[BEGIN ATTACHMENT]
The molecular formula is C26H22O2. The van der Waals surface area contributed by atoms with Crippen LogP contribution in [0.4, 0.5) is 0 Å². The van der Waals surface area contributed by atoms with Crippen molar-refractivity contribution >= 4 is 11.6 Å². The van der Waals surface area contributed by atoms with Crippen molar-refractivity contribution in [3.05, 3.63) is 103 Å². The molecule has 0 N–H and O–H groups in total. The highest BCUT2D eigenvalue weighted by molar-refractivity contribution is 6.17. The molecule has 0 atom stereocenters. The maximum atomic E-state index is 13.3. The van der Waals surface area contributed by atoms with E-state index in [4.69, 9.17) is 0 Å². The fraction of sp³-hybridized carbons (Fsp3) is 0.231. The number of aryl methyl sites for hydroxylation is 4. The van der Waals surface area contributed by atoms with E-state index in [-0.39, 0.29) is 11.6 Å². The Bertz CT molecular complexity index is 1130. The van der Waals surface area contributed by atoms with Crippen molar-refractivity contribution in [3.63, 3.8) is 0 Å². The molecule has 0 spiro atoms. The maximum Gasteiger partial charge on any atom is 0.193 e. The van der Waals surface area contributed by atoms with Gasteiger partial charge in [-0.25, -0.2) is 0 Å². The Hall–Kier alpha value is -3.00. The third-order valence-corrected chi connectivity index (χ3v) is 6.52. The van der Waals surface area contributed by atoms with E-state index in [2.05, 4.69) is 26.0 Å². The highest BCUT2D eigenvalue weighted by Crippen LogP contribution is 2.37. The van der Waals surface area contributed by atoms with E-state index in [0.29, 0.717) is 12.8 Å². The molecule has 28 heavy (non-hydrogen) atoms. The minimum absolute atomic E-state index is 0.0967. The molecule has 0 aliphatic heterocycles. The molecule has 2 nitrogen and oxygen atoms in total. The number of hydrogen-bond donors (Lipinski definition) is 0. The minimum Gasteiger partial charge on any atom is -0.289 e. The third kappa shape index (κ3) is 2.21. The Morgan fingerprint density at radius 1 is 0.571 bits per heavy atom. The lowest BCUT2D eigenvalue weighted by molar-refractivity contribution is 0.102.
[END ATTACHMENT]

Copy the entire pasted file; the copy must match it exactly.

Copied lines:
The molecular formula is C26H22O2. The van der Waals surface area contributed by atoms with Crippen LogP contribution in [0.4, 0.5) is 0 Å². The van der Waals surface area contributed by atoms with Crippen molar-refractivity contribution >= 4 is 11.6 Å². The van der Waals surface area contributed by atoms with Crippen molar-refractivity contribution in [3.05, 3.63) is 103 Å². The molecule has 0 N–H and O–H groups in total. The highest BCUT2D eigenvalue weighted by molar-refractivity contribution is 6.17. The molecule has 0 atom stereocenters. The maximum atomic E-state index is 13.3. The van der Waals surface area contributed by atoms with E-state index in [4.69, 9.17) is 0 Å². The fraction of sp³-hybridized carbons (Fsp3) is 0.231. The number of aryl methyl sites for hydroxylation is 4. The van der Waals surface area contributed by atoms with E-state index in [-0.39, 0.29) is 11.6 Å². The Bertz CT molecular complexity index is 1130. The van der Waals surface area contributed by atoms with Crippen molar-refractivity contribution in [3.63, 3.8) is 0 Å². The molecule has 0 spiro atoms. The maximum Gasteiger partial charge on any atom is 0.193 e. The van der Waals surface area contributed by atoms with Gasteiger partial charge in [-0.25, -0.2) is 0 Å². The Hall–Kier alpha value is -3.00. The third-order valence-corrected chi connectivity index (χ3v) is 6.52. The van der Waals surface area contributed by atoms with E-state index in [2.05, 4.69) is 26.0 Å². The highest BCUT2D eigenvalue weighted by Crippen LogP contribution is 2.37. The van der Waals surface area contributed by atoms with E-state index in [0.29, 0.717) is 12.8 Å². The molecule has 28 heavy (non-hydrogen) atoms. The minimum absolute atomic E-state index is 0.0967. The molecule has 0 aliphatic heterocycles. The molecule has 2 nitrogen and oxygen atoms in total. The number of hydrogen-bond donors (Lipinski definition) is 0. The minimum Gasteiger partial charge on any atom is -0.289 e. The third kappa shape index (κ3) is 2.21. The Morgan fingerprint density at radius 1 is 0.571 bits per heavy atom. The lowest BCUT2D eigenvalue weighted by molar-refractivity contribution is 0.102.